Glympse of a Stealthy Startup: Ex-Microsofties Roll Out Location-Based Mobile Service

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the carriers; Trussel cites the immense popularity of the Apple iTunes App Store ( “it’s not AT&T, it’s Apple,” he says) and the Android Market.

After raising seed funding from angel investors last year, Trussel and his team focused on building the technology, user experience, and the “polish of the design,” he says. Glympse’s technology uses a combination of GPS, Wi-Fi, and cell tower triangulation to get a fast fix on where you are. Unlike other location-based mobile services, the user interface requires no login or password to get set up, and doesn’t require you to send out friend invites, or integrate your location information into a social network. (The latter is a complementary distribution strategy, but one that Glympse is purposefully avoiding— “Who needs another social network?” Trussel asks.) The simplicity of his software’s design and ease of use, Trussel says, “is where you can take on a big company if you have a laser focus.”

In particular, what differentiates Glympse from Google Latitude is that with the former, you don’t have to set up an account or “install” your friends in any network. What’s more, you get a real-time updated map showing your location, instead of a periodically updated, static map view. It’s not immediately clear how important these factors will be for consumers, but time will tell. In the meantime, Trussel says, Google has validated the market at a high level, and seems to be pursuing the social network angle.

Trussel learned a lot from casual games, and it has clearly influenced Glympse’s business strategy. In mass consumer markets, he says, “You should always give them something free, and then ask them to download. If you present it to them in the right way, you can convince a mass market to adopt.” (Key success stories would be the Nintendo Wii and iPhone apps, for example.) So the plan for Glympse is to provide a basic service for free, build an audience, and then work up to paid models and location-based advertising. “Let’s get viral distribution out there, let’s get this distributed from person to person,” he says.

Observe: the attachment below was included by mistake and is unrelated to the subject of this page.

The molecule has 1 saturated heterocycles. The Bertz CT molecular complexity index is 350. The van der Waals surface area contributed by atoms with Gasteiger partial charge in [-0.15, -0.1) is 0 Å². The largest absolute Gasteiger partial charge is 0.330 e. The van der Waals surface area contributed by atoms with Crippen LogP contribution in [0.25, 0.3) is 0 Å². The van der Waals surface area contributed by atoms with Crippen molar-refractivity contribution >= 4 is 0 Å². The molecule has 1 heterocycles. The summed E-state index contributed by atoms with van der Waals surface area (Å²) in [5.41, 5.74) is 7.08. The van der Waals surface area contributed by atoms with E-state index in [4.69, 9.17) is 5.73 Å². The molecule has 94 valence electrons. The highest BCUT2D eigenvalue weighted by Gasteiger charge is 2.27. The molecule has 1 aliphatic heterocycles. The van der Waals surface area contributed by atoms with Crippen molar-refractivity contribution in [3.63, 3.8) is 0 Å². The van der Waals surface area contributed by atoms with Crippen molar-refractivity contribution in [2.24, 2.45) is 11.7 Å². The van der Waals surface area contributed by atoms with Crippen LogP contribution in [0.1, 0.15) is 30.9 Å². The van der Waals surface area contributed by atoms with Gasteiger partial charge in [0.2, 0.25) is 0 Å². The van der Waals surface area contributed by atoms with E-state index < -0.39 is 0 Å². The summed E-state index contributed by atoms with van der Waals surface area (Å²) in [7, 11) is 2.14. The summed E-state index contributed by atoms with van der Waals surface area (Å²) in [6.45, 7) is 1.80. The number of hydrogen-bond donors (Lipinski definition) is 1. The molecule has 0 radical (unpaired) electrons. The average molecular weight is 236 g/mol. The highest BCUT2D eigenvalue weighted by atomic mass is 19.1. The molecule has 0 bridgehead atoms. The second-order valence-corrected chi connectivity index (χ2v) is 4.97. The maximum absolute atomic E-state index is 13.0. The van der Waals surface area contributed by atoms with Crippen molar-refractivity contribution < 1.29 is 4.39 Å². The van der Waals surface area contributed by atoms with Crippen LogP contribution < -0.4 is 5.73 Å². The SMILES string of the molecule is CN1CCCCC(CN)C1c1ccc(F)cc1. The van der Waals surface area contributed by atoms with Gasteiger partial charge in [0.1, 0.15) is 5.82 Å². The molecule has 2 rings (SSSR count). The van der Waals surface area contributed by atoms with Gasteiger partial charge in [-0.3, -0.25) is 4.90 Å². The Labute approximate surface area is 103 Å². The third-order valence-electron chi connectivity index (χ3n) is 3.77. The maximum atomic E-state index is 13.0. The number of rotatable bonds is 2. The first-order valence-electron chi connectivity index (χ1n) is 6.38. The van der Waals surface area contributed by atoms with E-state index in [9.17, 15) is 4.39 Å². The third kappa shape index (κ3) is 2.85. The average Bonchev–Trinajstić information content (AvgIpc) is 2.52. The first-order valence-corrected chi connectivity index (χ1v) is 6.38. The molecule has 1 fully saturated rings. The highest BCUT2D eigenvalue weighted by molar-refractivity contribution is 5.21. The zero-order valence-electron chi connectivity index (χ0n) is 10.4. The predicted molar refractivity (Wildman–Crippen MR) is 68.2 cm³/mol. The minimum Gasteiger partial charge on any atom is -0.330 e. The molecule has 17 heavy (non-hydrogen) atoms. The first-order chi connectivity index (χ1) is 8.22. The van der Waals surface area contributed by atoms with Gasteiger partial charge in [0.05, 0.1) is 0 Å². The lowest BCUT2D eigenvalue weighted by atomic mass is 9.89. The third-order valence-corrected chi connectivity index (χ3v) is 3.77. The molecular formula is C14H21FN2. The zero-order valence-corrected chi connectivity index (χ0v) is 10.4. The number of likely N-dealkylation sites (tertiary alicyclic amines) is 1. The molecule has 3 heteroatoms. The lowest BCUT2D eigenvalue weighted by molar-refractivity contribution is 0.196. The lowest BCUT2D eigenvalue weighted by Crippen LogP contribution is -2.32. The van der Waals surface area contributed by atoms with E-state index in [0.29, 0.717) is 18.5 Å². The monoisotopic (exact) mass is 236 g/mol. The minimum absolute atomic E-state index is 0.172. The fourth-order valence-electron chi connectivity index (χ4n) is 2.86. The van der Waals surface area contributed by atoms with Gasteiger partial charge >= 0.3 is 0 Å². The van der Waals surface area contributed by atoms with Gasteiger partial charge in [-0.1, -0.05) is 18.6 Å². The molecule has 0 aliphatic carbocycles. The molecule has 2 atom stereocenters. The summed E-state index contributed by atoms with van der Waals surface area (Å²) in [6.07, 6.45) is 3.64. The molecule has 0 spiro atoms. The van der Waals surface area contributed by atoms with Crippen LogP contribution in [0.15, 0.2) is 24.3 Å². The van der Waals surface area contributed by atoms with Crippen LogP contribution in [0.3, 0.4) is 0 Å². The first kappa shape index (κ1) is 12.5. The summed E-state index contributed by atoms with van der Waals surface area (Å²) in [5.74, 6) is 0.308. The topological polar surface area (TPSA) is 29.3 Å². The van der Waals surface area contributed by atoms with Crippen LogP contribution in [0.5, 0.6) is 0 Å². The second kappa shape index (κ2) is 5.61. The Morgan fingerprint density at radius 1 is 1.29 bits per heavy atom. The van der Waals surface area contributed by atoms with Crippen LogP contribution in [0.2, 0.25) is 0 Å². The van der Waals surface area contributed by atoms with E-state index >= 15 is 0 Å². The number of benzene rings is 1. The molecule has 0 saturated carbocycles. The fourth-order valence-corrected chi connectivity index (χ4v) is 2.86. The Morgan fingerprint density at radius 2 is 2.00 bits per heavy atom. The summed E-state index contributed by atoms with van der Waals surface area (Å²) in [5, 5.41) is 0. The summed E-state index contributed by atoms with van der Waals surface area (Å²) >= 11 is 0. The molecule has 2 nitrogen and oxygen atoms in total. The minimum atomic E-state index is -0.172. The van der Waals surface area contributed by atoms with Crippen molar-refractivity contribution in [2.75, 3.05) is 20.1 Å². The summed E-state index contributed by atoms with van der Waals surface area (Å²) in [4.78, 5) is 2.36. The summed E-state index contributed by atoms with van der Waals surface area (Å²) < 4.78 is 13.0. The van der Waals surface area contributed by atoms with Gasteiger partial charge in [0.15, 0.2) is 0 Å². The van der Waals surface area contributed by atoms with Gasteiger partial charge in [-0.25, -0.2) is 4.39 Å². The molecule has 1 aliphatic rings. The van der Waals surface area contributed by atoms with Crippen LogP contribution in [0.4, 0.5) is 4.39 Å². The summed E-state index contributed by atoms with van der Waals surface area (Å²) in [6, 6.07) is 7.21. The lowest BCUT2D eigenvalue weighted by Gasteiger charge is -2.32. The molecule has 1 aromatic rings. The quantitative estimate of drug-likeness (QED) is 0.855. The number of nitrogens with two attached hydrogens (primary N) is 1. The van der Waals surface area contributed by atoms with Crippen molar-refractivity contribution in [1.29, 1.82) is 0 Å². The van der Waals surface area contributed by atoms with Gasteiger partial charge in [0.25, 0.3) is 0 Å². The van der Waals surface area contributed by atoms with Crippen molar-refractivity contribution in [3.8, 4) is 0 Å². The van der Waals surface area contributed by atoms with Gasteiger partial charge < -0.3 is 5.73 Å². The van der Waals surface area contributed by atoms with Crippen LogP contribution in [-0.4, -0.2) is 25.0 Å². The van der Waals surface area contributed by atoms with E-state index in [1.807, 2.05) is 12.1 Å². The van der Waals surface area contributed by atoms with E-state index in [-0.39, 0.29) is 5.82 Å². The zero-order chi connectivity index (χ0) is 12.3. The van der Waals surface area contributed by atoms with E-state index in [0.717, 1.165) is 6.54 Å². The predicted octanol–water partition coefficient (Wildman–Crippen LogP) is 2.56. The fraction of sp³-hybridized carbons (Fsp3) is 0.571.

On the privacy front, Trussel emphasizes that you can set a specific window of time (15 minutes to four hours) during which only the users you select can track your location. And not having to log in makes it less likely that your personal whereabouts will fall into the wrong hands.

Glympse has six full-time employees (the three founders and three developers), plus a few overseas workers in China and Belarus. “It’s been fun and personally satisfying,” Trussel says. “I’ve learned a ton.” Specifically, he says, “you have to grow at the right rate” and avoid distractions like extra features or partnerships that are not central to the startup’s goal. Second, he says, “the marketplace is changing and evolving. You have to read those tea leaves and see how people are using this.”

That’s where Glympse seems to have a chance to do something special. Besides helping us all enjoy some peace and quiet on the taxiways, the service could become something we all have to have on our phones in order to survive, and thrive, in an increasingly connected world.

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Gregory T. Huang is Xconomy's Editor in chief. E-mail him at gthuang [at] Follow @gthuang

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3 responses to “Glympse of a Stealthy Startup: Ex-Microsofties Roll Out Location-Based Mobile Service”

  1. Readers who are interested in product like Glympse should check out’s “mobile social productivity” application (currentlyin Alpha for BlackBerry). Snikkr allows both full-time and temporary location sharing, both within its own social network, and to those outside as well. Interested parties can check it out at